If you love the Star Wars movies as much as I do, then you've probably heard of the internet Movie Servers. The idea is that instead of renting a DVD of the movie you want to watch from your local video store, you can simply click on the link in the website address bar and it will take you directly to the video on demand version of the movie you want to see.
Since the first online movie stores were opened up, people have loved them. You just plug in the movie you want to see, choose the format and save it away. At any time you want to watch it.
So how does it work? What happens when you want to watch the latest installment of the movie you love?
The movies you see on online movie stores are mostly rented from video stores. It's a win-win situation for both the movie store and the movie maker. The movie store gets to sell its movie to its customers, and the movie maker gets to have more income.
Online stores can't do this because they can't physically inspect the video. They don't know what the technical aspects of the movie are or how old it might be. They rely only on the public to let them know if the movie they're selling is technically sound or not.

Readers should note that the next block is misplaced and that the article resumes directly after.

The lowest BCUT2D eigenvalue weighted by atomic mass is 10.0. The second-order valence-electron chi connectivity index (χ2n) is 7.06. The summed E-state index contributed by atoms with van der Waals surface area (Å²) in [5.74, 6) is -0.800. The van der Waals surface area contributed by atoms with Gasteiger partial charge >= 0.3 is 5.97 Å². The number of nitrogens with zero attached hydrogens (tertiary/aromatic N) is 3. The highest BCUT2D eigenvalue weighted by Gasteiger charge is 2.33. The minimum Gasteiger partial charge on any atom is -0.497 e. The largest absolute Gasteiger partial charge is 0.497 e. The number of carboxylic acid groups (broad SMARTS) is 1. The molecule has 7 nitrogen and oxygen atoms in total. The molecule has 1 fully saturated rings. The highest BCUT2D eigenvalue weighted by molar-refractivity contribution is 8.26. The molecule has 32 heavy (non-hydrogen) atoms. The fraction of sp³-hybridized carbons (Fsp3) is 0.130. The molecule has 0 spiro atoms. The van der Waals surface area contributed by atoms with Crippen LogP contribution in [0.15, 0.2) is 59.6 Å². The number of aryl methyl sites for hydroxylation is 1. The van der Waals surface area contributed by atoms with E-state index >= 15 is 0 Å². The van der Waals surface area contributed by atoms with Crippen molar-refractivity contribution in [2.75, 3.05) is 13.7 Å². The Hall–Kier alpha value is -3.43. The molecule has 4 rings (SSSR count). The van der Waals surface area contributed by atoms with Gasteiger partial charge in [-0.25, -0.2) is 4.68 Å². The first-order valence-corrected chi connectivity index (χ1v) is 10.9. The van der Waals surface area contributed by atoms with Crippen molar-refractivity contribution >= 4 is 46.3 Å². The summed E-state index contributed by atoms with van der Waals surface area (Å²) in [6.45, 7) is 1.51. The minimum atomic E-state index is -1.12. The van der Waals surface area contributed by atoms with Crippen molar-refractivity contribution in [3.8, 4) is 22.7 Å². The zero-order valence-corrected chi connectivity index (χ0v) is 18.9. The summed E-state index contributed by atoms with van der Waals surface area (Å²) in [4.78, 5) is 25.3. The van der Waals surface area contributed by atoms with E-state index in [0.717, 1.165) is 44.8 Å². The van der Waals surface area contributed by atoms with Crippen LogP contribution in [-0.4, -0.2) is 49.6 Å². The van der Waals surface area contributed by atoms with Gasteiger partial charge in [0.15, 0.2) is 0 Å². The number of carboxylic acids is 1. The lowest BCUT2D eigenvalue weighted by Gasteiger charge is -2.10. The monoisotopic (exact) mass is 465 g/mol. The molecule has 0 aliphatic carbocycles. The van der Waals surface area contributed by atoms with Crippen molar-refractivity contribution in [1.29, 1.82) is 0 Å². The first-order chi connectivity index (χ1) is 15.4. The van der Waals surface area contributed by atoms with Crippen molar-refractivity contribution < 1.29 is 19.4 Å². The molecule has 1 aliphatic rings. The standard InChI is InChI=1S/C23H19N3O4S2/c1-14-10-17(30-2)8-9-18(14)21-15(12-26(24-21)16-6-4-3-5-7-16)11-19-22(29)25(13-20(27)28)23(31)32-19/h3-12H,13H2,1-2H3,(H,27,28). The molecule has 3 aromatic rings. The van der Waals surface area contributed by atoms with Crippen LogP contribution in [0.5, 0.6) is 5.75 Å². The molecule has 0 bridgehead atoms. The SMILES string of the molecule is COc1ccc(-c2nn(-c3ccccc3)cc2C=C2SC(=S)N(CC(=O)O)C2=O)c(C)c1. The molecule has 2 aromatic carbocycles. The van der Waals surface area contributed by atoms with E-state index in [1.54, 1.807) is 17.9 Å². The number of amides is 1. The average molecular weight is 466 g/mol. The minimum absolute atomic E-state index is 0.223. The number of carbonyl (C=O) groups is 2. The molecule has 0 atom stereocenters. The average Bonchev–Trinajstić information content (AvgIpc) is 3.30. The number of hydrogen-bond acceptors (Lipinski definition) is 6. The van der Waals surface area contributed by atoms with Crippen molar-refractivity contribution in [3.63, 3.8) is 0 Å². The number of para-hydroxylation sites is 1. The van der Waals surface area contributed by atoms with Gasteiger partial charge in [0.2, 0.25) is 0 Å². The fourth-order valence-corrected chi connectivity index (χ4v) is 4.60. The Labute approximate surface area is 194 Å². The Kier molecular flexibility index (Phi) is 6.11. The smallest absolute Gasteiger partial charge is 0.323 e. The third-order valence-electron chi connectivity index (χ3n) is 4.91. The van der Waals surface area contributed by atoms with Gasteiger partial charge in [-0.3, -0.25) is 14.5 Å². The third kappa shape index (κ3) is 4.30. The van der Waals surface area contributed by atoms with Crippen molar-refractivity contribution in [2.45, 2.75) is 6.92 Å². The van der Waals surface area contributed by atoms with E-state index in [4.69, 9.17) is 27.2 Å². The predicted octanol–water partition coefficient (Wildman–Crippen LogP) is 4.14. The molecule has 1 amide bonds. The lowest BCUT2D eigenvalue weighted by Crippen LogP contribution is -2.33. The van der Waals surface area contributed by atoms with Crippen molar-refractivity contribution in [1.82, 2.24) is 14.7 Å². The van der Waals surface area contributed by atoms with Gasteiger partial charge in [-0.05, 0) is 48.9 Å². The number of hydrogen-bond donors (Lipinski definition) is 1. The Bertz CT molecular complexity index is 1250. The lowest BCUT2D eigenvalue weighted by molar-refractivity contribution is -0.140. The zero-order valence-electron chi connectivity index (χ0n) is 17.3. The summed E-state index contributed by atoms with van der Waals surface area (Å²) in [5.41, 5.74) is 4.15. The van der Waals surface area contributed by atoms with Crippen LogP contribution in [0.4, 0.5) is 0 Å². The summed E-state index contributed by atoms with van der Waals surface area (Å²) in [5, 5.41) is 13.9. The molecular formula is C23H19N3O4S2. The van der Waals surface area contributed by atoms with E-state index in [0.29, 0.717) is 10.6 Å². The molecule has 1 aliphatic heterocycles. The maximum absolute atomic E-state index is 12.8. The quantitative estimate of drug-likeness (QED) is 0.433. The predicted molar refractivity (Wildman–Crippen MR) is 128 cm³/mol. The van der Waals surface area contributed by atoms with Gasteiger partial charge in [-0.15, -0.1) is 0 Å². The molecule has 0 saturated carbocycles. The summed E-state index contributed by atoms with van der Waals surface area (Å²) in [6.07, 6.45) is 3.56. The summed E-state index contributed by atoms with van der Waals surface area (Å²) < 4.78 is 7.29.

It's actually rather nice of them that way, since they can't edit the movie themselves and therefore can't put their own spin on it to make it more exciting for their audiences. However, the best part about it is that it makes the movie cheaper to produce because the movie maker doesn't have to pay for it.
In the case of the most recent film in the series, Episode VII, the new version was sent out all over the world through the internet. The movie was sent out as soon as it was finished and completed.
Online stores basically get the same thing as the customer gets, except it's in a much better format and it doesn't cost them nearly as much. In some cases, it costs less than the product it's being sold as.